It was Sunday night in Jozi in the type of pub in which the ”No Smoking” signs seem to turn a deeper shade of mustard gas with each devious gentle expulsion of spent tobacco.
The half-price pizza special was long over. Worse, the kitchen was closed. So the hungry worked on their thirst instead.
Some chat-ups were as fresh as the froth on a just-cracked beer, others sputtered along uncertainly and a few were cleared for take-off to a back seat nearby. A geezer with glazed grey eyes and hair like tired string made a sad lump of humanity at the far edge of the counter. He drank slowly, silently alone.
The floor was dull with stickiness, reminding the owners of the feet that trod it that they were in a real bar.
Someone sacrificed a coin to the juke box … click … I see a bad moon a-rising …
The door swung open and a familiar pair of eyes perched atop a tall frame peered over square spectacles into the irresistible scene. Daniel Vettori and his boys had come out for a drink.
Perhaps they were trying to forget the thrashing they had been dealt hours earlier at the Wanderers, where South Africa won the first Test by 358 runs. That margin is both South Africa’s biggest victory and New Zealand’s heaviest loss.
In the process the visitors lost Shane Bond, the bowler who transforms their defence into an attack, to a torn stomach muscle.
At the time of writing, towering medium pacer Jacob Oram was doubtful, with a hamstring injury. Which was, as one pressbox wag put it, a bummer.
Stephen Fleming had been to hospital for scans in the wake of the battering he took from South Africa’s bowlers. Only bruising, said the quack.
Michael Papps — whose nickname must surely be Smear — had spent much of the match in a dazed dance with a virus.
A day earlier, team manager Lindsay Crocker, a delightfully deadpan character steeped in crustiness, described the unfortunate Papps’s condition thus: ”He was on a drip in the first session, he was asleep in the second session and he was in danger of having to pad up in the third.”
Verily, the New Zealanders had much to forget. And they would have been forgiven for declining to think ahead to the second Test, which starts in Centurion on Friday.
It is difficult to fathom how the Black Caps might raise themselves from the floor of the canyon in time to deliver a significantly better performance.
With Bond back home there is little chance of their bowlers making an impact. If Oram is also out, that chance is smaller still. And if Fleming’s batting is hampered by soreness and Papps is still seeing stars, the hopes that New Zealand would have pinned on their batting to keep their heads above water will be seriously dented.
Yes, the Kiwis deserved a drink. Or were they on the town to celebrate Lou Vincent’s 29th birthday?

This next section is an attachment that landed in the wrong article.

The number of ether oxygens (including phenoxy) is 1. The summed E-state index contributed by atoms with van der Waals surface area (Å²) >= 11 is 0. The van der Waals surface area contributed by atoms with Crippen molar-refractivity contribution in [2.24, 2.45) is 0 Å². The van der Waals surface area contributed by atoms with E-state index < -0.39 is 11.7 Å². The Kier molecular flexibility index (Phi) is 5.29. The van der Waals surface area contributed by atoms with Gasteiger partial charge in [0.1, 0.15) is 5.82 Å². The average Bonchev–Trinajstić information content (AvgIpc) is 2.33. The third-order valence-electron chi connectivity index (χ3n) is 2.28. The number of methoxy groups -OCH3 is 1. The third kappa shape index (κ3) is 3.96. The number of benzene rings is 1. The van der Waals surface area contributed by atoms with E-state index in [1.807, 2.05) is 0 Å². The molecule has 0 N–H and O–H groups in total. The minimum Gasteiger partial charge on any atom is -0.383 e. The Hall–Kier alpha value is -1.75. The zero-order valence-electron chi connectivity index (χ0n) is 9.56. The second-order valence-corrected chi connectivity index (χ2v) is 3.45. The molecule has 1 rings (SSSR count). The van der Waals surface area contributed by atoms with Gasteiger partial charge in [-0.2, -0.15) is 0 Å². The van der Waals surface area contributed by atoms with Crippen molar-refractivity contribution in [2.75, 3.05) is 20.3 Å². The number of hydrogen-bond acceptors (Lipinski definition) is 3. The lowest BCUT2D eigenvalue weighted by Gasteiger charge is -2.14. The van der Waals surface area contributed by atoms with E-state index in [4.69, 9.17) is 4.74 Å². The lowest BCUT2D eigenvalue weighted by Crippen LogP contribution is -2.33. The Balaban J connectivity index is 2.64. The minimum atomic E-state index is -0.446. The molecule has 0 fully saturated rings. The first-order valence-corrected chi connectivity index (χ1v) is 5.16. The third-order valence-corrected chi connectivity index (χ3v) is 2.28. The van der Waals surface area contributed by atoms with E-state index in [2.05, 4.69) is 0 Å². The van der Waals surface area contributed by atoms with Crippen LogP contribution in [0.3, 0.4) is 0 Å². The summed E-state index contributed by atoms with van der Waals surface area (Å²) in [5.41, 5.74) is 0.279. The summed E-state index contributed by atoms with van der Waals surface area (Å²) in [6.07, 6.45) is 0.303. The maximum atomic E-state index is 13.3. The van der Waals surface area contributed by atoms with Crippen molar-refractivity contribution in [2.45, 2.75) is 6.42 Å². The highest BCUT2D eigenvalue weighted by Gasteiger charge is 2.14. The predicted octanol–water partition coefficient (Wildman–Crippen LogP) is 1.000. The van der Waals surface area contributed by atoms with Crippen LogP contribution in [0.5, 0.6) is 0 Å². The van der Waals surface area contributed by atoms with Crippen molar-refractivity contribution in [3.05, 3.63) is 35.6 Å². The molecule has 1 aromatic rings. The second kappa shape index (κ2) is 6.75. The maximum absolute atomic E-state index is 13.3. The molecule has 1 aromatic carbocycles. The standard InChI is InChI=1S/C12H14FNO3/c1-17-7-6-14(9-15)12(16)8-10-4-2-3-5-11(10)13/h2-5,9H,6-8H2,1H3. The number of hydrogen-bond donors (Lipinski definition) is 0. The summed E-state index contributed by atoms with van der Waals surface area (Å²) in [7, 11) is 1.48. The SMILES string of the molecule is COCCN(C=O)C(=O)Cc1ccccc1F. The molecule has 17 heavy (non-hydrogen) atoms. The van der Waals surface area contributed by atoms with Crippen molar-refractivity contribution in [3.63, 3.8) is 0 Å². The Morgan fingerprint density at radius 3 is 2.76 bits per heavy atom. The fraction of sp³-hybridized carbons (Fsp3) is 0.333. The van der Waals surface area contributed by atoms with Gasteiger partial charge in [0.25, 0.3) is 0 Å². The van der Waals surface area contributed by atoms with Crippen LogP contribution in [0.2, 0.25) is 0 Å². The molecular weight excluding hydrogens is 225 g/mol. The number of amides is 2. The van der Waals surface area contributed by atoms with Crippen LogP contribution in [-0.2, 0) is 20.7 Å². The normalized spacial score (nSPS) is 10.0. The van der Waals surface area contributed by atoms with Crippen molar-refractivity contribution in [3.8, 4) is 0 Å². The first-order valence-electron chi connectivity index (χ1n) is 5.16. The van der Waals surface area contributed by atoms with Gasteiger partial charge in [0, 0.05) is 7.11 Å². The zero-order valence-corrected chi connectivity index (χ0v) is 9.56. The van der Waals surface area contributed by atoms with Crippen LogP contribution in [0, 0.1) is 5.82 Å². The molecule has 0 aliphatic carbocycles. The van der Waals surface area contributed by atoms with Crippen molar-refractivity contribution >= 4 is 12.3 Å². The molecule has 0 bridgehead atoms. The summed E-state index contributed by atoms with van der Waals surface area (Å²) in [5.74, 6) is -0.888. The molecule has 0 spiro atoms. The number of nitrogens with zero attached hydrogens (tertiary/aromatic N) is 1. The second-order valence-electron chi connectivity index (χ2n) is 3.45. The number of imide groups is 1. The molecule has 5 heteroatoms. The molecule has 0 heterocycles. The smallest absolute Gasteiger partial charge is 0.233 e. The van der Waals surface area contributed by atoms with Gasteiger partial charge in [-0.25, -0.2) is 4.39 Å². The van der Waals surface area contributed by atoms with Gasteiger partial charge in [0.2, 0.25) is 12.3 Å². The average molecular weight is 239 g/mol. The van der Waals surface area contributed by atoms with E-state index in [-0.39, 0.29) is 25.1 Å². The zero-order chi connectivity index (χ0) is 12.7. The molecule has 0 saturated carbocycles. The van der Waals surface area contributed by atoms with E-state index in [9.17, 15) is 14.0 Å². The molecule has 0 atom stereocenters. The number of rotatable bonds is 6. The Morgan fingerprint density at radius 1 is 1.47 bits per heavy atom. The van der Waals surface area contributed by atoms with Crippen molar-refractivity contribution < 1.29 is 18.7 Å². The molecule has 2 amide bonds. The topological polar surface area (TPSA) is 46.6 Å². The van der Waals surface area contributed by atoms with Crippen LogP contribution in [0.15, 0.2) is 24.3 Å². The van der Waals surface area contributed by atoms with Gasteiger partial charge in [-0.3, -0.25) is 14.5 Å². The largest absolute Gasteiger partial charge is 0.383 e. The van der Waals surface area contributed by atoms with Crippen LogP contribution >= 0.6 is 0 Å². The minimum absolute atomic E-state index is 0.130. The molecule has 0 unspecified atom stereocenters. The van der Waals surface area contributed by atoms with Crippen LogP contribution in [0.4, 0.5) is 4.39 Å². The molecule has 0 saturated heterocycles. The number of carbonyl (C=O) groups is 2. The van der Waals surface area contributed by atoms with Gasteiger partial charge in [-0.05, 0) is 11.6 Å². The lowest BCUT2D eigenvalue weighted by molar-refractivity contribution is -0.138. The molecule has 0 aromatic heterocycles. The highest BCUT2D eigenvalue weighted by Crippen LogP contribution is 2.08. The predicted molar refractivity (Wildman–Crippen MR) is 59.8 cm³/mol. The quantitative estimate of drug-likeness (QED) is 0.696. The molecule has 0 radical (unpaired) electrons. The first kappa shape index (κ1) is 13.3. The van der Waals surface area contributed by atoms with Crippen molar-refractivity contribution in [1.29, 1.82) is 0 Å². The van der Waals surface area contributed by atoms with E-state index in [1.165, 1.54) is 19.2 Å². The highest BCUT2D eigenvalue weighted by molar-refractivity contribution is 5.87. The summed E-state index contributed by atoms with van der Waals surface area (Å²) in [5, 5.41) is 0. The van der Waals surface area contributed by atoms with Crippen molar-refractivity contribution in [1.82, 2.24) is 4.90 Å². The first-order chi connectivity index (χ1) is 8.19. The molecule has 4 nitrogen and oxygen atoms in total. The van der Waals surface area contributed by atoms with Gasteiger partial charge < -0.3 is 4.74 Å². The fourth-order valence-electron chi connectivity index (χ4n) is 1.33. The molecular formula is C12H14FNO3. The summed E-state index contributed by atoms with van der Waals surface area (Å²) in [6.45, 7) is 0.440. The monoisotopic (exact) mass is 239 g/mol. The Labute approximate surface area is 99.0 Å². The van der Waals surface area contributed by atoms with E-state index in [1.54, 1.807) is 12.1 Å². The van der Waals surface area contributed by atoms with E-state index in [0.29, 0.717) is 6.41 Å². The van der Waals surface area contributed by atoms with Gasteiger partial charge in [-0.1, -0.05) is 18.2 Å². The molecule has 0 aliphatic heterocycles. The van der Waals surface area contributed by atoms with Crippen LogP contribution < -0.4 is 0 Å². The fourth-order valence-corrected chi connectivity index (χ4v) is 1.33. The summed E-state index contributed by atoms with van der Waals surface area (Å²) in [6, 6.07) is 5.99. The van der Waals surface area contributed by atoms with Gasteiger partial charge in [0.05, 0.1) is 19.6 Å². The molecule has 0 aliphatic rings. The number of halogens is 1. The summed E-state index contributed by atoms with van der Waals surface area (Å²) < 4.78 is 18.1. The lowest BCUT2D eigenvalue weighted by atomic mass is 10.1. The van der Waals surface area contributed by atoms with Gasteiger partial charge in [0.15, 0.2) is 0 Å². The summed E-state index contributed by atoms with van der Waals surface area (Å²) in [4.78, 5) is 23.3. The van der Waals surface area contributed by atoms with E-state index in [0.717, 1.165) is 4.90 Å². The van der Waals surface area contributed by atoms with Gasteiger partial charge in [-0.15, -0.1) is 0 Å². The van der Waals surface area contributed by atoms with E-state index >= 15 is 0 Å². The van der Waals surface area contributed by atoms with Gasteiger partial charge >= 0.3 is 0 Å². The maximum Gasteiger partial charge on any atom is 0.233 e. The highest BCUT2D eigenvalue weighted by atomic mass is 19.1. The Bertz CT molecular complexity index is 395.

Whichever, they settled themselves around a table at the window. Soon they were sniffed out by women, who no doubt insisted they hadn’t a clue what Ross Taylor might look like or what he does for a living.
Unlike Australian sportsmen, who seem genetically predispositioned to morph into unruly louts when they leave the shores of their chronically nannied state and come to our freer country to beat the pants off our teams, the New Zealanders minded their own business in relaxed fashion.
They sipped their drinks with good manners, chatted among themselves and to their new friends — and generally behaved like adults in search of a dose of R&R to ease the cares of their day jobs.
It has to be wondered whether their conversation touched on Graeme Smith’s puzzling reaction to having captained the team that achieved South Africa’s most emphatic win.
Smith seemed anything but an elated leader. Instead he whinged, like a prize Pom, about the state of the pitch — a surface, mind, that the South Africans had read accurately.
In fact, Smith made it plain that he was less than chuffed with most of the pitches he and his team had played on in South Africa for the last two years.
It was an odd outburst, particularly for a man who is wise beyond his years and who understands the effect of strong words.
Few would predict anything less than a South African triumph at Centurion. For two reasons, it is the home ground of Dale Steyn, the fast bowler who claimed his first 10-wicket haul in the first Test, as well as Paul Harris, the left-arm spinner who has breathed variety into a previously stale attack.
Those are but details of the big picture, which is that South Africa are a better team than New Zealand.
If they prove that truth again in the course of the next five, four or even three days, it is to be hoped that Smith will celebrate the fact. Fancy a drink, Graeme?